SAN JUAN CAPISTRANO, CALIFORNIA - One of California's oldest missions wants to bring back a piece of its living history: cliff swallows. The tiny, migratory birds used flock by the hundreds to nest at Mission San Juan Capistrano
, and were a major seasonal attraction for visitors.
Today, swallows are bypassing the historic site, but the mission is teaming up with scientists to lure the fabled birds back.
The cliff swallows' long-time roost at Mission San Juan Capistrano is celebrated every March with a parade, and 70 years ago, was immortalized through a song, "When the Swallows Come Back to Capistrano," which made Billboard’s Top Ten list.
Mission Hatches Plan to Lure Swallows Back to Capistrano
The only problem is the swallows are not returning to Capistrano and haven’t for more than a decade.
In the 1990s, a project to restore the stone ruins of the mission's 200-year-old church dislodged several hundred nests, removing the entire colony.
”It's sad but, you know we had to stabilize these ruins so they wouldn't fall over and kill man," says Mechelle Lawrence-Adams, the mission's executive director.
The little brown birds with the white triangle on their faces still fly back to the city of San Juan Capistrano every spring after wintering in southern Argentina. You can see them in the sky, flashing their white bellies as they dive-bomb for insects mid-air.
They just don’t go back to the mission, much to the chagrin of staff and volunteers, like Pat March, who's witnessed multiple attempts to lure the passing swallows.
"What they would do is they would put out ladybugs to attract the swallows," she says.
Because the birds build their gourd-shaped nests out of mud pellets, staffers would make mud puddles for them on the mission grounds.
"You just dig a little ditch and put water in it and it's supposed to be the 'swallows wallows,'" March says.
The mission even stuck fake ceramic nests beneath the eaves of buildings. But the pre-fab homes didn't work. In fact, none of the tactics did.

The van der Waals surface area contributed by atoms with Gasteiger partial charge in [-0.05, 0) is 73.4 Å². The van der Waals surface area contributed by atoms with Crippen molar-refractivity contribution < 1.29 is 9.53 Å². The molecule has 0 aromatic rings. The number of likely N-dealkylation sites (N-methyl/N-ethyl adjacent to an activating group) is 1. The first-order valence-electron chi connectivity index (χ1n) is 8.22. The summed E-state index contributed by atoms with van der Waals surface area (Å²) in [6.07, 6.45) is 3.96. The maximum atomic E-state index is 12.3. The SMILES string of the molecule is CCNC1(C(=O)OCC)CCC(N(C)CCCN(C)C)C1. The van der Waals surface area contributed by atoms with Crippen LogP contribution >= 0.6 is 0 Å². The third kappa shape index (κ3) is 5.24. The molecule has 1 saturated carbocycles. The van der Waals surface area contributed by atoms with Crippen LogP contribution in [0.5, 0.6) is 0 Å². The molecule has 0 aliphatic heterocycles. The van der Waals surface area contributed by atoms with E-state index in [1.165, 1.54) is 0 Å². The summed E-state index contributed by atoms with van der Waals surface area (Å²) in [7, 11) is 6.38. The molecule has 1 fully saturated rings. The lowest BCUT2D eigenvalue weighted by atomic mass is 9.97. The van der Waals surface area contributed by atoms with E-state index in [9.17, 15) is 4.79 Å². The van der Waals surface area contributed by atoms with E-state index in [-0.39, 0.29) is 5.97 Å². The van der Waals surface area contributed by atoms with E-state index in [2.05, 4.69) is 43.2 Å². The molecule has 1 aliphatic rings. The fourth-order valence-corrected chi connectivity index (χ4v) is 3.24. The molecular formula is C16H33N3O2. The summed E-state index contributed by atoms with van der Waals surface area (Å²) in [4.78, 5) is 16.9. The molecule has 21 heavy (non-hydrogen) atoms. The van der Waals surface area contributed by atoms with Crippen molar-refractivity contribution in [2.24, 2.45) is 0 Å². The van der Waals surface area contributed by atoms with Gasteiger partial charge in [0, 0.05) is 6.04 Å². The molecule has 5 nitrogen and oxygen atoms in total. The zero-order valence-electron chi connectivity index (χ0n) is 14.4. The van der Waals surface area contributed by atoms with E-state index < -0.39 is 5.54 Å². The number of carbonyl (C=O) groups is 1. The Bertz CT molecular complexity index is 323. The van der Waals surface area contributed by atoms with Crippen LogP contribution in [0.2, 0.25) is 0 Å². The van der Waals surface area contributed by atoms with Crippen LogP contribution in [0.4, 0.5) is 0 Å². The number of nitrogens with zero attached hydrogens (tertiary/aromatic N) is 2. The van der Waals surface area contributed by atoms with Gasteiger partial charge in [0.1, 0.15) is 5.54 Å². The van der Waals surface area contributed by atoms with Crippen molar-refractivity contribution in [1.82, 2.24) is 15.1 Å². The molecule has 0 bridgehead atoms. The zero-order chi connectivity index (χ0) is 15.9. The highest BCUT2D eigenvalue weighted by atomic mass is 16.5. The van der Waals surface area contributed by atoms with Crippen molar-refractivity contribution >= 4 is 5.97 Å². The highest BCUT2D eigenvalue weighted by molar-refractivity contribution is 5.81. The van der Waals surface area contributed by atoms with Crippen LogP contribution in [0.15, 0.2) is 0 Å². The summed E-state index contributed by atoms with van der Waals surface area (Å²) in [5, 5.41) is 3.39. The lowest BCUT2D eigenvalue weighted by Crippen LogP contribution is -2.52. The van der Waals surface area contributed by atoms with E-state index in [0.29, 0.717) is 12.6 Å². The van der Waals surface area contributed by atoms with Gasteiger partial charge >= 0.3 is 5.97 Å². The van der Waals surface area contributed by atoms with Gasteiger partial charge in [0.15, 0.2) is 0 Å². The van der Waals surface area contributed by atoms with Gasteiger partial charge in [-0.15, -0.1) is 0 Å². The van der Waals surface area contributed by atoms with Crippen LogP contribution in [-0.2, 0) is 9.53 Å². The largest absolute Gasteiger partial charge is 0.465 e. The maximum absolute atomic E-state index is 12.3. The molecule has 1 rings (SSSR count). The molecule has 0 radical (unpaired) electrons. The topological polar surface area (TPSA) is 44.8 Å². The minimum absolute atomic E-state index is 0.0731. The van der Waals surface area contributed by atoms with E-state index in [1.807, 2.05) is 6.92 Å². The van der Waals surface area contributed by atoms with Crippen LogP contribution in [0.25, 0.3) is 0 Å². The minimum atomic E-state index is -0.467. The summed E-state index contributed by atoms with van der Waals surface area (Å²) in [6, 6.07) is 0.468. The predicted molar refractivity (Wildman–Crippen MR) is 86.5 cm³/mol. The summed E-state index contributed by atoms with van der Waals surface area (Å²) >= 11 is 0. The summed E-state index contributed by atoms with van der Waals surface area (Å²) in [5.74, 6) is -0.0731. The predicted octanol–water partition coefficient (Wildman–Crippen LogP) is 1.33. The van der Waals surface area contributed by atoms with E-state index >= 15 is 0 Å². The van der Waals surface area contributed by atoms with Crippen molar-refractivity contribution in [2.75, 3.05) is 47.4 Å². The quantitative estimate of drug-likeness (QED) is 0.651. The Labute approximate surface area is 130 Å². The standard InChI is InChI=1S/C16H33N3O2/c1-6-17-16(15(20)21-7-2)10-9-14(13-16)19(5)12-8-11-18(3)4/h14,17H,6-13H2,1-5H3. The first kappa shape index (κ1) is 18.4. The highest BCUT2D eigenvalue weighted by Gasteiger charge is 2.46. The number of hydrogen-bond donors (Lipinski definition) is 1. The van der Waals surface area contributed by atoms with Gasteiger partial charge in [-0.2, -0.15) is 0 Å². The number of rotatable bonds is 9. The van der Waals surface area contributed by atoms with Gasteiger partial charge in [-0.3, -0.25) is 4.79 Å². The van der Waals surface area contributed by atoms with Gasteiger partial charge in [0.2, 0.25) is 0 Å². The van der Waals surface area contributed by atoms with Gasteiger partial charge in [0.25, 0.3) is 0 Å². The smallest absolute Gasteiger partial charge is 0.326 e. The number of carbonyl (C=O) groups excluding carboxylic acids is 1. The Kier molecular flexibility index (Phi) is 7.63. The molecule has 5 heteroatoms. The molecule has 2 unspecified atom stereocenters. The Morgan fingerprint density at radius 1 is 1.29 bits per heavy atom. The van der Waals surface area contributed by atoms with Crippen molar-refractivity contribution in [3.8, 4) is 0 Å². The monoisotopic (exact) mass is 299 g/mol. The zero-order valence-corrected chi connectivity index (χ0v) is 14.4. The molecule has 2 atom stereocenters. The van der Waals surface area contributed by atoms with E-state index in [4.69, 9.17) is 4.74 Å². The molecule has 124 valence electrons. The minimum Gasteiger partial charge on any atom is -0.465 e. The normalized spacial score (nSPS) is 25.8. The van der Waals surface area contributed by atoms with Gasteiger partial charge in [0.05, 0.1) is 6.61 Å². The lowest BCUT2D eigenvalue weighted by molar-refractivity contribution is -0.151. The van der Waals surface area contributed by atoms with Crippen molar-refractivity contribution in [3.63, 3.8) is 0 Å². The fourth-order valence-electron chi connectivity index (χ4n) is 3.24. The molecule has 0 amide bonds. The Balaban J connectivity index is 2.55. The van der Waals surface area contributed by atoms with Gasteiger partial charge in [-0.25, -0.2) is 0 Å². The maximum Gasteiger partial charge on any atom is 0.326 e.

So it was time to hire a professional.
Charles Brown, an ornithologist from the University of Tulsa, immediately saw why the mission was having difficultly getting the swallows back. Forty years of urbanization he says, has led to a 50 percent reduction in the swallow population of Southern California
"That is the one part of North America where the numbers have been going down,” Brown says.
He decided the best way to attract swallows back to the mission was to play to their sociability.
"The social species - they often look to see if others have settled there and have others been successful there," Brown says. "So we have to fool them into thinking that birds have been there recently."
Brown made a recording of cliff swallows in Nebraska and now those Midwestern chirps fill the mission’s courtyard.
The sounds come from a speaker system hidden behind bushes. A lot of people are counting on this approach, not just the mission employees who get the complaints about the missing swallows, but nearby businesses, too.
”More swallows mean more customers,” says Dominic Mayo, who works at The Capistrano Trading Post, across the street from the mission, which is packed with swallow paraphernalia. ”We have metal swallows hand-made in Haiti. We have little swallow silver charms, swallow wind chimes, swallow mugs. We have shot glasses that say ‘Just a Swallow.’”
But two months into the recording experiment, no swallows have come back to Capistrano.
Scientists have not given up; they plan to play the recording again next spring.
And Walter Piper of Chapman University - who’s serving as Charles Brown’s eyes and ears on the ground in California - made a promising discovery in early May. In a residential area a half kilometer from the mission, he spotted about 100 swallows nesting under the eaves of several houses and apartment buildings.
”This is the first indication that cliff swallows were nesting nearby the mission,” Piper says. "Bit by bit, they build these huge nests. It’s cute to see them poke their heads out of there.”
According to Piper, these birds are all potential future tenants for the mission, perhaps even as soon as next year.